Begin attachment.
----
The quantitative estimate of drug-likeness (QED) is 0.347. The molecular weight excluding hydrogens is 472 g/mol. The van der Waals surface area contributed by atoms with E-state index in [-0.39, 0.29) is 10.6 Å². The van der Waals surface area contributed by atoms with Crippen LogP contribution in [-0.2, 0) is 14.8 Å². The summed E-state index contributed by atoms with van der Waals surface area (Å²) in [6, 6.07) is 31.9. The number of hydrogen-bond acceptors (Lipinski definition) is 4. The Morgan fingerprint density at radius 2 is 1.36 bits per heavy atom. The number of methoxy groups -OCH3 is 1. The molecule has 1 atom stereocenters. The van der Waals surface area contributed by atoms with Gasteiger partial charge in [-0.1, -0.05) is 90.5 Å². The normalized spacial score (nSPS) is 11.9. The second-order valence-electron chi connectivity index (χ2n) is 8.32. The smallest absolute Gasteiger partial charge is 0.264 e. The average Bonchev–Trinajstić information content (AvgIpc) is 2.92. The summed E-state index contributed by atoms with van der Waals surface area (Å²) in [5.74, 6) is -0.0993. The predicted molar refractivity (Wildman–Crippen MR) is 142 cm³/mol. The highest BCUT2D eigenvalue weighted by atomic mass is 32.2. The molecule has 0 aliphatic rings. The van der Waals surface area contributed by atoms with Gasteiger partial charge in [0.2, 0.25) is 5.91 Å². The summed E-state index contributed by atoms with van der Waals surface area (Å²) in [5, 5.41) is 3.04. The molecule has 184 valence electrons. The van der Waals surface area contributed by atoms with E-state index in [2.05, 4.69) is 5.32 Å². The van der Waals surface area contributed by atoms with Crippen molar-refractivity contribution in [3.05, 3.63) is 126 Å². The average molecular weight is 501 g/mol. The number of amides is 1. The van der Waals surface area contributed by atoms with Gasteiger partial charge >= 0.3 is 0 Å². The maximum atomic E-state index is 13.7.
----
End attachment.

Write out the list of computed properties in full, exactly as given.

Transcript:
The quantitative estimate of drug-likeness (QED) is 0.347. The molecular weight excluding hydrogens is 472 g/mol. The van der Waals surface area contributed by atoms with E-state index in [-0.39, 0.29) is 10.6 Å². The van der Waals surface area contributed by atoms with Crippen LogP contribution in [-0.2, 0) is 14.8 Å². The summed E-state index contributed by atoms with van der Waals surface area (Å²) in [6, 6.07) is 31.9. The number of hydrogen-bond acceptors (Lipinski definition) is 4. The Morgan fingerprint density at radius 2 is 1.36 bits per heavy atom. The number of methoxy groups -OCH3 is 1. The molecule has 1 atom stereocenters. The van der Waals surface area contributed by atoms with Gasteiger partial charge in [-0.1, -0.05) is 90.5 Å². The normalized spacial score (nSPS) is 11.9. The second-order valence-electron chi connectivity index (χ2n) is 8.32. The smallest absolute Gasteiger partial charge is 0.264 e. The average Bonchev–Trinajstić information content (AvgIpc) is 2.92. The summed E-state index contributed by atoms with van der Waals surface area (Å²) in [5.74, 6) is -0.0993. The predicted molar refractivity (Wildman–Crippen MR) is 142 cm³/mol. The highest BCUT2D eigenvalue weighted by atomic mass is 32.2. The molecule has 0 aliphatic rings. The van der Waals surface area contributed by atoms with Gasteiger partial charge in [0.2, 0.25) is 5.91 Å². The summed E-state index contributed by atoms with van der Waals surface area (Å²) in [5, 5.41) is 3.04. The molecule has 184 valence electrons. The van der Waals surface area contributed by atoms with E-state index in [2.05, 4.69) is 5.32 Å². The van der Waals surface area contributed by atoms with Crippen molar-refractivity contribution in [3.05, 3.63) is 126 Å². The average molecular weight is 501 g/mol. The number of amides is 1. The van der Waals surface area contributed by atoms with Gasteiger partial charge >= 0.3 is 0 Å². The maximum atomic E-state index is 13.7.